Nuclear Energy in a Climate Neutral Energy System (2020)
At the request of the Ministry of Economic Affairs and Climate, we explored the system effects of adding 3rd generation nuclear energy into the Dutch energy system in 2050 as set out in the II3050 project
Why was nuclear energy added to the II3050 report as a separate variant?
Nuclear technologies were not part of the 2017 Net van de Toekomst report, nor were they in the scope of its successor, the” Integrale Infrastructuurverkenning 2030-2050” (II3050). At the request of the Ministry of Economic Affairs and Climate, Kalavasta and Berenschot extended the scope of the II3050 study to include nuclear energy in a separate report. This was done by creating a variant of one of the scenarios of the original study. This variant considers the system effects of adding 9 GW of nuclear to the energy system described in the European scenario. This scenario is based on a free and integrated European market. It is characterized by a CO2 tax being the main instrument driving the society towards carbon neutrality. The nuclear variant of the scenario is not a replacement of the European scenario in II3050. It is a stand-alone variant of it. This study is a techno-economic exploration of adding nuclear to the Dutch energy mix in one scenario, i.e. it does not consider the political, societal, or ethical implications of nuclear technologies.
There are many types of nuclear technologies. Which ones did you study and why?
We were requested to limit our study to state-of-the-art technologies. We agreed with the Ministry of Economic Affairs and Climate that the specific technology considered is the EPR, a third-generation reactor with extensive safety features and efficiencies superior to those of second-generation reactors. The three EPR projects being undertaken within the European Union at the moment would enable the hypothetical Dutch nuclear project to profit from learning effects gathered in a European context. We assume the nuclear project to be a greenfield one.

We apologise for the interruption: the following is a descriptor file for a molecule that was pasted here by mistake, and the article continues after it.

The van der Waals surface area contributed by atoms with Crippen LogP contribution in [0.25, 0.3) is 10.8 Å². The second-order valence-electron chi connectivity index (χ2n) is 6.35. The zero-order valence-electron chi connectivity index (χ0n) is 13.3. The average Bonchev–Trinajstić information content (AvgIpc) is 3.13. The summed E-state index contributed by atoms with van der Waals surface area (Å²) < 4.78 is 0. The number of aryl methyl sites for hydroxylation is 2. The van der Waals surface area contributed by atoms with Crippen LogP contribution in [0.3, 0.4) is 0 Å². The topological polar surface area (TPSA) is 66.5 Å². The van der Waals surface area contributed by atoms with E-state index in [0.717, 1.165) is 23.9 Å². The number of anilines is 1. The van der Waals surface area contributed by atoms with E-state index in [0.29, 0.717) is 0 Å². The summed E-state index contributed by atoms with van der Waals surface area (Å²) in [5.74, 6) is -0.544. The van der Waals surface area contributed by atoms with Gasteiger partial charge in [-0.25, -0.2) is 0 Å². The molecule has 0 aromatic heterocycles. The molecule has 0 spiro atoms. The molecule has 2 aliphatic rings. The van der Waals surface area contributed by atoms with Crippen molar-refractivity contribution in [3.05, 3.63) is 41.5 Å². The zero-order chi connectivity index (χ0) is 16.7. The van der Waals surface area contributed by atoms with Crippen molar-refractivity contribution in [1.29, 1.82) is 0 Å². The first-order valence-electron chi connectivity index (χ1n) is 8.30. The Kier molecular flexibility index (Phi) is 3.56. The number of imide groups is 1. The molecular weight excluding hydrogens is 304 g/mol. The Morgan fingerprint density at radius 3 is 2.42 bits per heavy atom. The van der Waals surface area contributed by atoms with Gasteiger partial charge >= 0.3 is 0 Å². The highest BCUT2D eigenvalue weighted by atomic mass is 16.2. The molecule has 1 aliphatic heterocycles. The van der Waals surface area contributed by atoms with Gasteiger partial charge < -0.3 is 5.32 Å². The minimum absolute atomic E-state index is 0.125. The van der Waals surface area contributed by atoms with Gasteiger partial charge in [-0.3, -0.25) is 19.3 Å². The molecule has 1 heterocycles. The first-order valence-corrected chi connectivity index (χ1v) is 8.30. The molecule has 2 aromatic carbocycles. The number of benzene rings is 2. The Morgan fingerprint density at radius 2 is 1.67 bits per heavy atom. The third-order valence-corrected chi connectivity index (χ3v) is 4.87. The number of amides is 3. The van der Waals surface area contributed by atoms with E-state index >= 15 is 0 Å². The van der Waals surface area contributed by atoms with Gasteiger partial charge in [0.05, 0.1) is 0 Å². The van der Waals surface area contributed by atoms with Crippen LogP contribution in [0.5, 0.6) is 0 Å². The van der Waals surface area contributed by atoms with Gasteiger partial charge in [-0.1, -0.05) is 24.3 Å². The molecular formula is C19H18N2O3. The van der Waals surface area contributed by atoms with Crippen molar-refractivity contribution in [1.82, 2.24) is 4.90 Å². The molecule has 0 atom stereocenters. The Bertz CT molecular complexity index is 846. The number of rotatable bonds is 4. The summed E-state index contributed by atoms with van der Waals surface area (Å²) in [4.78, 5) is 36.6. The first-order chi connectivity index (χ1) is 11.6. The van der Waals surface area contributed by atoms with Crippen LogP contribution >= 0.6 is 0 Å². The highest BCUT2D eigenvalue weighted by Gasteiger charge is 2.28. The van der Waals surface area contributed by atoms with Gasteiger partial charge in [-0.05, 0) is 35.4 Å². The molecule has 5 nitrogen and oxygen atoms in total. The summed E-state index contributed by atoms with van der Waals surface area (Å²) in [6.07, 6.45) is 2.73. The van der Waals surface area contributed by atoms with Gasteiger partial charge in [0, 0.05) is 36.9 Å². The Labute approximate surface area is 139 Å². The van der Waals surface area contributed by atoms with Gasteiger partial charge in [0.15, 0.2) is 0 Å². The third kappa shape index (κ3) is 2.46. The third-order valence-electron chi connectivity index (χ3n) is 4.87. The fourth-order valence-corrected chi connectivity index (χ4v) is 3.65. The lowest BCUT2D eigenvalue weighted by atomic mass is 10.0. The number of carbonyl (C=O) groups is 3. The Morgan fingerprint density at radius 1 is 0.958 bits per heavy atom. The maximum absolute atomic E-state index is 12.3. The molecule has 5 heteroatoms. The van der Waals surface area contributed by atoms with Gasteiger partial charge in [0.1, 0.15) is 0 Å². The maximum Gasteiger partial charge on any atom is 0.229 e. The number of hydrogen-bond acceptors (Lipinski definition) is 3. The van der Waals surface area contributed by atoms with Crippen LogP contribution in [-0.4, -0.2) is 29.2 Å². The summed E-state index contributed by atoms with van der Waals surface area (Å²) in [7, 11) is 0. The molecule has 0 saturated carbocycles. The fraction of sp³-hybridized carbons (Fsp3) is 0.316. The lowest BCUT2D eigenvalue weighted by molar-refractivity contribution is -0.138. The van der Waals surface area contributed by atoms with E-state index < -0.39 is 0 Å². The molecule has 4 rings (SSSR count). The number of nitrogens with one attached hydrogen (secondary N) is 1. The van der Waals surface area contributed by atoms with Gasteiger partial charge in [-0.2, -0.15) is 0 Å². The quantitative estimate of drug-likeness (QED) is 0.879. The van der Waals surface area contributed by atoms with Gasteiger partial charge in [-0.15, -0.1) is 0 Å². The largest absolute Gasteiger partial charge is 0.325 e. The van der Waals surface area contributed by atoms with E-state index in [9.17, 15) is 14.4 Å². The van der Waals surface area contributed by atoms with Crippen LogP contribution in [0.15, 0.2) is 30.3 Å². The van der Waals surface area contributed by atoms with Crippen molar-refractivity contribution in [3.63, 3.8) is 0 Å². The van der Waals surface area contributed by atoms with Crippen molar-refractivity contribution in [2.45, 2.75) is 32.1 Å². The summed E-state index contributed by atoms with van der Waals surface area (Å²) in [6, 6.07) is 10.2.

How did you go about studying the effects of adding nuclear energy to the Dutch system?
This study is above all a system study. It is not a comprehensive study regarding the costs of nuclear technologies. Information on costs were nevertheless required for the assessment of the system effects. Given the rapid developments in costs of many technologies, we used recent reports from organizations such as SFEN, OECD-NEA, and IRENA as sources for the costs of these technologies in 2050. For the assessment of system effects and costs, we “parameterized” cost of the different sources of electricity. For this purpose, we used the approach of levelized cost of electricity (LCOE). LCOE is a manner of representing the total lifetime costs of electricity production related to the total lifetime electricity produced in a manner that allows for comparison between different sources of electricity.
We created a separate Excel model to calculate the LCOEs of the different sources of electricity. The excel model and its in-depth documentation are publicly available in order to allow others to explore effects of adopting different assumptions. The results from the LCOE calculations were transferred into the aforementioned European scenario, which has been developed with the Energy Transition Model (ETM) by Quintel Intelligence. The ETM was then used to explore the system effects and costs of adding nuclear to the energy system and arrive at the outcomes of this study. Finally our results were reviewed by PBL and OECD NEA.
How does nuclear perform in this carbon neutral energy scenario?
We explored three different cost perspectives in this study: the LCOE, marginal costs, and system costs. The LCOE perspective defines the breakeven price of electricity. We explored different assumptions regarding the capital cost, the cost of capital, the full load hours, and the lifetime of the plant to account for sensitivities. The results of the LCOE calculations are instrumental as inputs of the ETM calculations. The marginal cost perspective on the other hand defines the merit order and thus the operational hours of each plant. As renewables have no variable operational costs, their marginal costs are zero. Therefore, they place first in the merit order, ahead of nuclear and the dispatchable plants.
For the system costs, four different modes of operation of nuclear plants were explored: a pure market-driven scenario where nuclear is dispatched according to its position in the merit order, a nuclear plant that covers demand peaks of electricity and otherwise produces hydrogen through electrolysis, a plant that is must-run, and finally a nuclear plant solely producing hydrogen through electrolysis. In this perspective, we could model second order effects, including the option of nuclear energy replacing dispatchable plants or the more cost-intensive renewables. The first sub-variant produces a demand curve that is not technically feasible for a nuclear plant. For the rest of the sub-variants, technical feasibility was not an obstacle. In all scenarios, the total costs of an energy system with nuclear were different than the reference scenario, under the assumption that the risks of building and operating nuclear plants would be shared between government and private companies.